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Gallery Concert: Kakande Quartet Performs Music of the Mandé Empire

Ken Moore, Frederick P. Rose Curator in Charge, Department of Musical Instruments

Posted: Monday, March 3, 2014

Famoro Dioubate performs in the Museum's African Art galleries

Famoro Dioubate performs in the Museum's African Art galleries. Image courtesy of the artist

«On Wednesday, March 5, the Department of Musical Instruments will present a gallery concert featuring the Kakande Quartet, who will perform music from the Mandé Empire of West Africa. The ensemble is led by the renowned Guinean balofon player Famoro Dioubate. As a jali, or griot, Dioubate represents an eight-hundred-year lineage of musicians that serve as the primary storytellers and historians of their society.»

Dioubate's instrument, the balo, is a type of xylophone with wooden bars and gourd resonators. The instrument has a buzzing sound that is essential to the music of the region, produced by using a modifier made of a membrane stretched across a hole in the gourd. Traditionally, on older balos—like the nineteenth-century example from the Museum's collection—the membrane comes from a spider's-egg casing, but on more modern instruments materials such as cigarette papers are used.

Balo

Balo, 19th century. Mandika people. Wood, gourd, hide, membrane; L. 86.5 cm (34 1/16 in.).; W. 45.5 cm (17 15/16 in.); Diam. 22 cm (8 11/16 in.). The Metropolitan Museum of Art, New York, The Crosby Brown Collection of Musical Instruments, 1889 (89.4.492)

KoraAnother instrument to be featured in the demonstration by the Kakande Quartet is the kora, which will be played by Yacouba Sissoko. The kora is a type of lute, with a calabash resonator that is covered with sheep or goat hide. The Museum has a Senegalese kora that was made by the master maker Mamadou Kouyaté. The kora has an unusual bridge that stands quite high from the body; instead of the strings passing across the top of the bridge, they pass through the bridge in a line that is perpendicular to the body. The instrument is held in front of the musician, whose thumb and forefinger are used to pluck the strings while the rest of the fingers grasp wooden pegs to hold the instrument in place.

The remaining members of the Kakande Quartet are djembe player Mangue Sylla and vocalist Missia Saran Dioubate. A brief tour of the Musical Instruments galleries immediately follows the concert.

Left: Mamadou Koyaté (bridge by Djimo Koyaté). Kora, ca. 1960. Senegal. Gourd, goat skin, antelope-hide metal, wood; L. 115.8 cm (45 9/16 in.); W. 52.5 cm (20 11/16 in.); Diam. 27.6 cm (10 7/8 in.). The Metropolitan Museum of Art, New York, Rogers Fund 1975 (1975.59)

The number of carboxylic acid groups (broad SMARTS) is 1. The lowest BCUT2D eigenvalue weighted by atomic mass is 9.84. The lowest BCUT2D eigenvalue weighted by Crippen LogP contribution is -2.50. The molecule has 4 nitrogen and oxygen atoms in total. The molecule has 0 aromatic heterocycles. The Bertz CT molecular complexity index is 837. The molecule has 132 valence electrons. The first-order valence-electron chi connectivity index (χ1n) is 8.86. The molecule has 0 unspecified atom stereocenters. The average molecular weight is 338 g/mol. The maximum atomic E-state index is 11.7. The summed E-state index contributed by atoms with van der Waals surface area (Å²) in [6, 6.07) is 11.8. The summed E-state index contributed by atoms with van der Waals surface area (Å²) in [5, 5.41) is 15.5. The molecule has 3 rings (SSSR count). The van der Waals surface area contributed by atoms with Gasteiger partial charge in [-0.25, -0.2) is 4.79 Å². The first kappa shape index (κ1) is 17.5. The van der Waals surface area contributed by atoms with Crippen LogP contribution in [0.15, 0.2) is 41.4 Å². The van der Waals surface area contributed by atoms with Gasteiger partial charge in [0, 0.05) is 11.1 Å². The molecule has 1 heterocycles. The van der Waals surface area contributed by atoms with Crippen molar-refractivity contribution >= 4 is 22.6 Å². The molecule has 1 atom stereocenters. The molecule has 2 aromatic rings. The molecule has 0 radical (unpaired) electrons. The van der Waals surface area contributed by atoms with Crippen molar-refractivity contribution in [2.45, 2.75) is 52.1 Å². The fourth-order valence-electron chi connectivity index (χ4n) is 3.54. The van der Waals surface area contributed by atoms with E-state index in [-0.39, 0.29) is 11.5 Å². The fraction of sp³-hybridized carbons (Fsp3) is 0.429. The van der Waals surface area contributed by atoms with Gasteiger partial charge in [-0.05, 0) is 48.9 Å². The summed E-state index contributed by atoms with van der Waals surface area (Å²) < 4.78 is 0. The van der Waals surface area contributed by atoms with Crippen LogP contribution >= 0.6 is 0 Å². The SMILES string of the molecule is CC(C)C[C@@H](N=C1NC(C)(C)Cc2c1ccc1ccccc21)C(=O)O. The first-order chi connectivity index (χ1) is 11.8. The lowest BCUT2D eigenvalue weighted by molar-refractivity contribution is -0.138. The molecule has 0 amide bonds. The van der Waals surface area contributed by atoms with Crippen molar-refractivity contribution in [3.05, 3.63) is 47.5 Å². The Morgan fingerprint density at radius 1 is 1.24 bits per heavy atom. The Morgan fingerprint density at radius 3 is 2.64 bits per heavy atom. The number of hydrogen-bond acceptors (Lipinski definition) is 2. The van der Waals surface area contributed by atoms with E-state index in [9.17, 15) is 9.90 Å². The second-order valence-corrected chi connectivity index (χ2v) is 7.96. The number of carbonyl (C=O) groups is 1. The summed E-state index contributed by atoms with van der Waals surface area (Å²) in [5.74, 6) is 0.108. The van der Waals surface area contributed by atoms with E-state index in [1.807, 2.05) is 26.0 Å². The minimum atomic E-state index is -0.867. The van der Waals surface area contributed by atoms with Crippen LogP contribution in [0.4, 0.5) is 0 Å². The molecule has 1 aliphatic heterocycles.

Comments

  • Todd Martin says:

    Dear Mr. Moore:

    It is fantastic that you are featuring the music of Mr. Dioubate in your gallery. Thank you for drawing attention to the history and culture of the people of this part of West Africa.

    I must comment though on your use (and especially spelling), of certain local terminology--namely: "balo" and "balofon."

    The term "balo" (spelled with an "o"), is unique to the Mandinka branch of the Mande language area and ultimately represents a localized--Senegambian--variant to "bala" (spelled with an "a"), which (along with "balafon" [also spelled with an "a"]), is perhaps a more appropriate general term for the instrument in a pan-Mande context.

    Regarding the term "balafon" specifically, Wesleyan music professor Eric Charry points out: "Maninka jelis prefer the term bala to balafon, which probably entered into European usage from bala fo (to play the bala). . . . The term balafon has been generally applied to all West African xylophones, but each group has its own name for its instruments." Charry (2000: pp. 138-9)

    In the following video, Mr. Dioubate himself explains that indeed "bala" is the preferred term:

    http://www.youtube.com/watch?v=oqds6n2lSeA

    Again, sir, you honor the Mande people by inviting Mr. Dioubate to perform in your gallery. Thank you for drawing the spotlight on this important part of our world's awesome cultural diversity.

    Sincerely,
    Todd Martin
    PhD Candidate, York University
    Toronto

    Posted: March 4, 2014, 2:46 p.m.

  • Ken Moore says:

    Dear Todd,

    Thank you very much for this thoughtful response. Terminology is always a difficult subject and the Museum tries to adopt the usage of the Grove Dictionary of Musical Instruments, which uses the term balo (with bala as an alternate). However, we will take your comments into consideration as we continue to assess and evaluate our collection in light of new scholarship.

    Thanks again,

    Ken Moore

    Posted: March 6, 2014, 12:37 p.m.

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About the Author

Ken Moore is the Frederick P. Rose Curator in Charge of the Department of Musical Instruments.

About this Blog

The Museum's collection of musical instruments includes approximately five thousand examples from six continents and the Pacific Islands, dating from about 300 B.C. to the present. It illustrates the development of musical instruments from all cultures and eras. On this blog, curators and guests will share information about this extraordinary collection, its storied history, the department's public activities, and some of the audio and video recordings from our archives.